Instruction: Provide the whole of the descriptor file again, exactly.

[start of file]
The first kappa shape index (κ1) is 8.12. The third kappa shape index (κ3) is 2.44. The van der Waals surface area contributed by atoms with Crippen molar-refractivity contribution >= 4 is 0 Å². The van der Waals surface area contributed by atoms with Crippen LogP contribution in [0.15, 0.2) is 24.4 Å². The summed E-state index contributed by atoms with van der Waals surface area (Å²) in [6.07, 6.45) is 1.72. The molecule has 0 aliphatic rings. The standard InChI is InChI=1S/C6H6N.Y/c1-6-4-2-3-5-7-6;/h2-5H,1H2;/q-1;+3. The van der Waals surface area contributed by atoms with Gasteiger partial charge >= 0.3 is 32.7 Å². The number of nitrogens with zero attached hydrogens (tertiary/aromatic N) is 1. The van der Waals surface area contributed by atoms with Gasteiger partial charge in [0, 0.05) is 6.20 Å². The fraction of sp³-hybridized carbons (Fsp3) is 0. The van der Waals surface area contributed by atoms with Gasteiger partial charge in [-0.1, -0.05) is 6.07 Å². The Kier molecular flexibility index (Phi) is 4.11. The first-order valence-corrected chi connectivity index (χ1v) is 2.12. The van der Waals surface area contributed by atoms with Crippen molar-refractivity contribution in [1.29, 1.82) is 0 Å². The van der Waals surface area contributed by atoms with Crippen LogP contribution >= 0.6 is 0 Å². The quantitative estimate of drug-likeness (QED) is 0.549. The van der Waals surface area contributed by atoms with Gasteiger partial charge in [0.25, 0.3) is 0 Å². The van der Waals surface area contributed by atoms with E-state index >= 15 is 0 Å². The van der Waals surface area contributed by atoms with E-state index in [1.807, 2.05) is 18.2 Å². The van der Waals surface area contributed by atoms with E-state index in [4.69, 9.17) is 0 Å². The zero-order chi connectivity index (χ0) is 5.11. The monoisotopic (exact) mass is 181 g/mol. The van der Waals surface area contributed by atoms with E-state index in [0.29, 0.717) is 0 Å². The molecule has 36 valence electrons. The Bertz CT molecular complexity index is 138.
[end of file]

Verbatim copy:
The first kappa shape index (κ1) is 8.12. The third kappa shape index (κ3) is 2.44. The van der Waals surface area contributed by atoms with Crippen molar-refractivity contribution >= 4 is 0 Å². The van der Waals surface area contributed by atoms with Crippen LogP contribution in [0.15, 0.2) is 24.4 Å². The summed E-state index contributed by atoms with van der Waals surface area (Å²) in [6.07, 6.45) is 1.72. The molecule has 0 aliphatic rings. The standard InChI is InChI=1S/C6H6N.Y/c1-6-4-2-3-5-7-6;/h2-5H,1H2;/q-1;+3. The van der Waals surface area contributed by atoms with Gasteiger partial charge >= 0.3 is 32.7 Å². The number of nitrogens with zero attached hydrogens (tertiary/aromatic N) is 1. The van der Waals surface area contributed by atoms with Gasteiger partial charge in [0, 0.05) is 6.20 Å². The fraction of sp³-hybridized carbons (Fsp3) is 0. The van der Waals surface area contributed by atoms with Gasteiger partial charge in [-0.1, -0.05) is 6.07 Å². The Kier molecular flexibility index (Phi) is 4.11. The first-order valence-corrected chi connectivity index (χ1v) is 2.12. The van der Waals surface area contributed by atoms with Crippen molar-refractivity contribution in [1.29, 1.82) is 0 Å². The van der Waals surface area contributed by atoms with Crippen LogP contribution >= 0.6 is 0 Å². The quantitative estimate of drug-likeness (QED) is 0.549. The van der Waals surface area contributed by atoms with Gasteiger partial charge in [0.25, 0.3) is 0 Å². The van der Waals surface area contributed by atoms with E-state index >= 15 is 0 Å². The van der Waals surface area contributed by atoms with E-state index in [1.807, 2.05) is 18.2 Å². The van der Waals surface area contributed by atoms with E-state index in [4.69, 9.17) is 0 Å². The zero-order chi connectivity index (χ0) is 5.11. The monoisotopic (exact) mass is 181 g/mol. The van der Waals surface area contributed by atoms with E-state index in [0.29, 0.717) is 0 Å². The molecule has 36 valence electrons. The Bertz CT molecular complexity index is 138.